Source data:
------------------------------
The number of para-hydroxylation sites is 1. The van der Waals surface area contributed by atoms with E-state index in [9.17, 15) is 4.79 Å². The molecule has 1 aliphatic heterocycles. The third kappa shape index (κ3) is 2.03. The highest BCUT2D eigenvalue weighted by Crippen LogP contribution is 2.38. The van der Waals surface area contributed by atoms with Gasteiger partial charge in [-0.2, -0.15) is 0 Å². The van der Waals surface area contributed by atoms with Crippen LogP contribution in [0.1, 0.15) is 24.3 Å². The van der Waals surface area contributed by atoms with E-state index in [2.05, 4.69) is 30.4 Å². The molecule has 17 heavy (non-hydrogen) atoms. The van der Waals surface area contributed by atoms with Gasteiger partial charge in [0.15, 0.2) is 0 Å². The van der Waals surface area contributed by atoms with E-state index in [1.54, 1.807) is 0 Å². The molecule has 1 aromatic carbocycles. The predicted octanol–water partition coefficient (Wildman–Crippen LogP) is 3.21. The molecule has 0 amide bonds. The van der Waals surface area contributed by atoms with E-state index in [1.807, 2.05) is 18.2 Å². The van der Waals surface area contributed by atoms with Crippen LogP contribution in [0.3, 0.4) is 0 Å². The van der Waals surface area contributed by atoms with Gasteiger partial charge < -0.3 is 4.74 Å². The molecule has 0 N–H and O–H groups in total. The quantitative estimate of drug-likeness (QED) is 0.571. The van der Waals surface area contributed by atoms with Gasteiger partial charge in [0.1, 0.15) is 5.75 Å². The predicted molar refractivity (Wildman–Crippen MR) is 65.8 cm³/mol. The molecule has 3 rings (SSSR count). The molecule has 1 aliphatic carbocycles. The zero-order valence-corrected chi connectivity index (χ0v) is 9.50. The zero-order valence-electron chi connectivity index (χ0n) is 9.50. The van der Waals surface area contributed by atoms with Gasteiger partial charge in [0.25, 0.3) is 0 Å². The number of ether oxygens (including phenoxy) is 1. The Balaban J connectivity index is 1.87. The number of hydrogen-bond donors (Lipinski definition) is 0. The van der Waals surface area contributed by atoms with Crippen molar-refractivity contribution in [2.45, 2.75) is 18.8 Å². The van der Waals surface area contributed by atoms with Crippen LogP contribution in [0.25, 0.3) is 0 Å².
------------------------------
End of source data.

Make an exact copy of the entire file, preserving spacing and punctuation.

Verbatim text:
The number of para-hydroxylation sites is 1. The van der Waals surface area contributed by atoms with E-state index in [9.17, 15) is 4.79 Å². The molecule has 1 aliphatic heterocycles. The third kappa shape index (κ3) is 2.03. The highest BCUT2D eigenvalue weighted by Crippen LogP contribution is 2.38. The van der Waals surface area contributed by atoms with Gasteiger partial charge in [-0.2, -0.15) is 0 Å². The van der Waals surface area contributed by atoms with Crippen LogP contribution in [0.1, 0.15) is 24.3 Å². The van der Waals surface area contributed by atoms with E-state index in [2.05, 4.69) is 30.4 Å². The molecule has 17 heavy (non-hydrogen) atoms. The van der Waals surface area contributed by atoms with Gasteiger partial charge in [0.15, 0.2) is 0 Å². The van der Waals surface area contributed by atoms with E-state index in [1.54, 1.807) is 0 Å². The molecule has 1 aromatic carbocycles. The predicted octanol–water partition coefficient (Wildman–Crippen LogP) is 3.21. The molecule has 0 amide bonds. The van der Waals surface area contributed by atoms with E-state index in [1.807, 2.05) is 18.2 Å². The van der Waals surface area contributed by atoms with Crippen LogP contribution in [0.3, 0.4) is 0 Å². The van der Waals surface area contributed by atoms with Gasteiger partial charge < -0.3 is 4.74 Å². The molecule has 0 N–H and O–H groups in total. The quantitative estimate of drug-likeness (QED) is 0.571. The van der Waals surface area contributed by atoms with Gasteiger partial charge in [0.1, 0.15) is 5.75 Å². The predicted molar refractivity (Wildman–Crippen MR) is 65.8 cm³/mol. The molecule has 3 rings (SSSR count). The molecule has 1 aliphatic carbocycles. The zero-order valence-corrected chi connectivity index (χ0v) is 9.50. The zero-order valence-electron chi connectivity index (χ0n) is 9.50. The van der Waals surface area contributed by atoms with Gasteiger partial charge in [0.25, 0.3) is 0 Å². The number of ether oxygens (including phenoxy) is 1. The Balaban J connectivity index is 1.87. The number of hydrogen-bond donors (Lipinski definition) is 0. The van der Waals surface area contributed by atoms with Crippen molar-refractivity contribution in [2.45, 2.75) is 18.8 Å². The van der Waals surface area contributed by atoms with Crippen LogP contribution in [0.25, 0.3) is 0 Å².